Regular solar observers have noticed that since mid-2016, the Sun has occasionally been devoid of sunspots. These spotless disks will gradually become a familiar feature as the solar cycle is heading for its next minimum, currently expected by the end of this decade. The number of spotless days can vary significantly from one solar cycle transit to another. For example, during the previous minimum (around 2008), no less than 817 spotless days were recorded, whereas the minimum period leading into solar cycle 23 (around 1996) counted only 309 such blemishless days.
As the current solar cycle 24 will gradually give way to the new solar cycle 25, several consecutive days and even weeks without sunspots will become the norm. In order to have an idea on the number of spotless days, and how these numbers compare to past solar cycles, the SILSO folks have created a “Spotless Days page”. This page contains graphs and tables on the accumulated number of spotless days, stretches of spotless days, and comparisons to other solar cycles – all supplemented with a word of explanation.
The previous minimum surprised scientists and solar observers by being the deepest in nearly 90 years. Will the upcoming solar cycle minimum show as many spotless days, or will solar cycle 25 take off much faster than expected? This “Spotless Days page” will provide you with a front-row seat on the current status of the solar cycle minimum and the number of spotless days. Enjoy!
The thick green line in the graph above shows the accumulated (total number of) spotless days so far during the transit from solar cycle 24 to 25.
The thick blue and red line show the same parameter, but respectively for the average of solar cycles 10 to 15 and 24 (SCo), and of solar cycles 16 to 23 (SCn).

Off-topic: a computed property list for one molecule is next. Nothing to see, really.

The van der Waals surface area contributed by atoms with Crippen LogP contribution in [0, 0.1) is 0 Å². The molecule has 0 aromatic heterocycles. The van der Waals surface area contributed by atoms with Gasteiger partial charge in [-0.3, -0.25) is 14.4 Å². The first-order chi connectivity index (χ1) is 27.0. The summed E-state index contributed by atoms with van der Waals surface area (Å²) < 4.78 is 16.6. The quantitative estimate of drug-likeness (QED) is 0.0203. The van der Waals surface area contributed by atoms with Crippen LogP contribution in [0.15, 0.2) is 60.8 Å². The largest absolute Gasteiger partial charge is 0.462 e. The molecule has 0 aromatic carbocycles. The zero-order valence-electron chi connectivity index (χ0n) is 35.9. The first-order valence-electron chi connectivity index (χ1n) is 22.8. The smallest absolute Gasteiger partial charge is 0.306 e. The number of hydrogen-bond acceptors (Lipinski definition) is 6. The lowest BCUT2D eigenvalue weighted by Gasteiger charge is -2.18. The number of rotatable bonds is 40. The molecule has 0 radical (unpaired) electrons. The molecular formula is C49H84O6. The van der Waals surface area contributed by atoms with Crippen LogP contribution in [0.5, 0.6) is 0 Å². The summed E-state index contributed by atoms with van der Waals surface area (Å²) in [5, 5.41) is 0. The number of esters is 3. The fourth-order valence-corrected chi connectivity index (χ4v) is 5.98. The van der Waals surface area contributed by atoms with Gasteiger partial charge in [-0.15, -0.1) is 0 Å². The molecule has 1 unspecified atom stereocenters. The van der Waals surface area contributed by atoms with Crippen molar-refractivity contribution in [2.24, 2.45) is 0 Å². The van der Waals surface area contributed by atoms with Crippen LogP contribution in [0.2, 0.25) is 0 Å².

This distinction is made because the first group has a long delay (about 4 years) and many spotless days (almost 800 on the average),
whereas the other group has barely 2 years between the month with the 10th spotless day and the cycle minimum, and not even half of the total number of spotless day of the first group (less than 400 days!).
It must be noted that the extremes between the cycles in a group can be even more significant: For example, in the SCo-group, the final number of spotless days has varied between 406 and 1028!
The two graphs above show the monthly number of spotless days during this cycle transit (red) compared to respectively the average number during SC10 to 15 and 24 (SCo; top),
and during SC16 to 23 (SCn; bottom). The baseline is again the month with the 10th spotless day after solar cycle maximum. Any spotless days happening more than 12 months before this baseline (month "0")
have been accumulated in month "-12". The "T"'s represent the standard deviations. There's a big difference between the two groups, with the SCn-group peaking early around 2 years with an average of about 10-15 spotless days per month,
whereas the SCo-group peaks only after 4 years with an average of 15-20 spotless days per month.
The table above gives for each new solar cycle the date of the first spotless day (after solar maximum...), the month with the 10th spotless day, the month in which the (Meeus smoothed) solar cycle minimum took place,
the delay in months between those last 2 timings, and the total number of spotless days that occurred during the cycle transition.